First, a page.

Monday, March 21, 2011

Science Among the Human Talents

Here's Adam Frank on natural science and natural calamity:

Science gives us so much. It is the engine of our capacities, forging tools like the life-saving technological capacity to predict tsunamis. It is also the lens of our greatest aspiration, yielding broad narratives of cosmic and planetary evolution that set our personal stories in context.

But at some point we crash up against domains where science, or at least science alone, cannot help. In those moments, when we are numb with the immediacy of great suffering, explanations can become clay on the tongue. In that shattered place, our other human talents often find their place. In poem or paean, in music or metaphor, in silent homage to whatever powers make sense to the heart in that moment, we may (or may not) find our way. [emphases mine]
Whether science provides more than clay-tongued answers depends, it seems to me, on the particular question at hand. If the question is why can't we prevent this when we can carry around more computing power on our portable phones than was aboard the craft that put human beings on the moon? or simply why me?, then fair enough -- to the extent that science provides answers to these questions, they come across as a little leaden and incomplete.

However, scientific explanations of natural disasters can bring tremendous comfort in comparison with some human talents. Cold science sounds pretty good in the face of assertions of "karmic justice" by idiotic hillbillies; a no-frills primer on weather patterns, plate techtonics, and ocean wave dynamics feels a lot better than filthy televangelist boilerplate that detects god behind the suffering and calls it just.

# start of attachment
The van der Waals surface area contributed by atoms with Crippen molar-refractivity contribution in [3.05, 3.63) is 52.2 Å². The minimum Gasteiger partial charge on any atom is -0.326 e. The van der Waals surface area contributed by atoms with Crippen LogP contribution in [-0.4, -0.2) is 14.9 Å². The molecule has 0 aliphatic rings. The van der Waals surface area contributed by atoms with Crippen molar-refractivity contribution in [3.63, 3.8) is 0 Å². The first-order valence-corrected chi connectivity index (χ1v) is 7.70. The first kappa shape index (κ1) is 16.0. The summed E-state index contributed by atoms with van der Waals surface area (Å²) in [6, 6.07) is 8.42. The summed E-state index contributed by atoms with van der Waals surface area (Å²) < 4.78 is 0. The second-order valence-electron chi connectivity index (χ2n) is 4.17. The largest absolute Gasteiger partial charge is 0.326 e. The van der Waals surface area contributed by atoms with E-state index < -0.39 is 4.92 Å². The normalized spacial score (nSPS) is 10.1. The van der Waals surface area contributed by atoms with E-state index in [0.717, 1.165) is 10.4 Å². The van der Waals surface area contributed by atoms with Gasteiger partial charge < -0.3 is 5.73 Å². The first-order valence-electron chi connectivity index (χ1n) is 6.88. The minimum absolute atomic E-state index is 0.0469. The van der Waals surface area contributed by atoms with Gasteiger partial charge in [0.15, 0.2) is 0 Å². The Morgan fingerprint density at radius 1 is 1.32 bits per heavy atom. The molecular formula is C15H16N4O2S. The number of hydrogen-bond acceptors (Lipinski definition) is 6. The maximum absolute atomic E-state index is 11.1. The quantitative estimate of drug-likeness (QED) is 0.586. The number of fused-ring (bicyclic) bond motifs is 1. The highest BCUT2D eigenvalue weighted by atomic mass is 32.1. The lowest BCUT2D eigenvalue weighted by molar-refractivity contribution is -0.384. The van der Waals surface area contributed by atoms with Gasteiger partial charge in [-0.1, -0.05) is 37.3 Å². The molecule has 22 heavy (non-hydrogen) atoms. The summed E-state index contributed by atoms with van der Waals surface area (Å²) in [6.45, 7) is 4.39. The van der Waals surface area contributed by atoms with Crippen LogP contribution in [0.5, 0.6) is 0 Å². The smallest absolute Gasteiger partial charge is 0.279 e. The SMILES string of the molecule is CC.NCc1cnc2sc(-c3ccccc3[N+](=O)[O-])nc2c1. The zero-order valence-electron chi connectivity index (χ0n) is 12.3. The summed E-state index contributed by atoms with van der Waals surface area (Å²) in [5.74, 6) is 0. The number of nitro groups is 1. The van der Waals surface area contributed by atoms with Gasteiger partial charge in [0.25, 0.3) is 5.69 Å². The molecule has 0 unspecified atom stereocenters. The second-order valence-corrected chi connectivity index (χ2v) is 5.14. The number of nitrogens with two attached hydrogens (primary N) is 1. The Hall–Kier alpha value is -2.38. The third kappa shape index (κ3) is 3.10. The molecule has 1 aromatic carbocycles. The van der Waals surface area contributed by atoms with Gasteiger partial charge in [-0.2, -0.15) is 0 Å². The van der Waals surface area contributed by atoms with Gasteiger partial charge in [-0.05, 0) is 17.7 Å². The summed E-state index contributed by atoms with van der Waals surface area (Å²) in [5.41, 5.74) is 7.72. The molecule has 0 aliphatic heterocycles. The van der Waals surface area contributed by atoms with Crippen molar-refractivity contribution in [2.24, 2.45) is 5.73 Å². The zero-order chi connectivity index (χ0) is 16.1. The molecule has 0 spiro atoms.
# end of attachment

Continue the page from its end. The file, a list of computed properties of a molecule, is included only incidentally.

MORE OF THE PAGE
Science does not have every answer, but unlike the exercises of some other human talents -- especially our penchant for dreaming up elaborate narratives featuring supernatural forces and beings -- it reliably works toward accurate answers. It works toward answers that, moreover, stay within the bounds of what the evidence shows, neither excusing nor blaming, neither attributing causation or denying it, without strong, provable support. Scientific answers will sometimes leave our hearts wanting, but especially if they are understood for what they are, they will not intensify the agonies attending the realities they're explaining.

2 comments:

Aziraphale said...

I don't think an atheist need disagree with Frank. It's surely true that poetry and the other arts can provide consolation in ways that science cannot (and was never intended to)

Dale said...

Aziraphale, I don't disagree with Frank, but I think he's left out an important qualification. It depends, I say.

Thanks.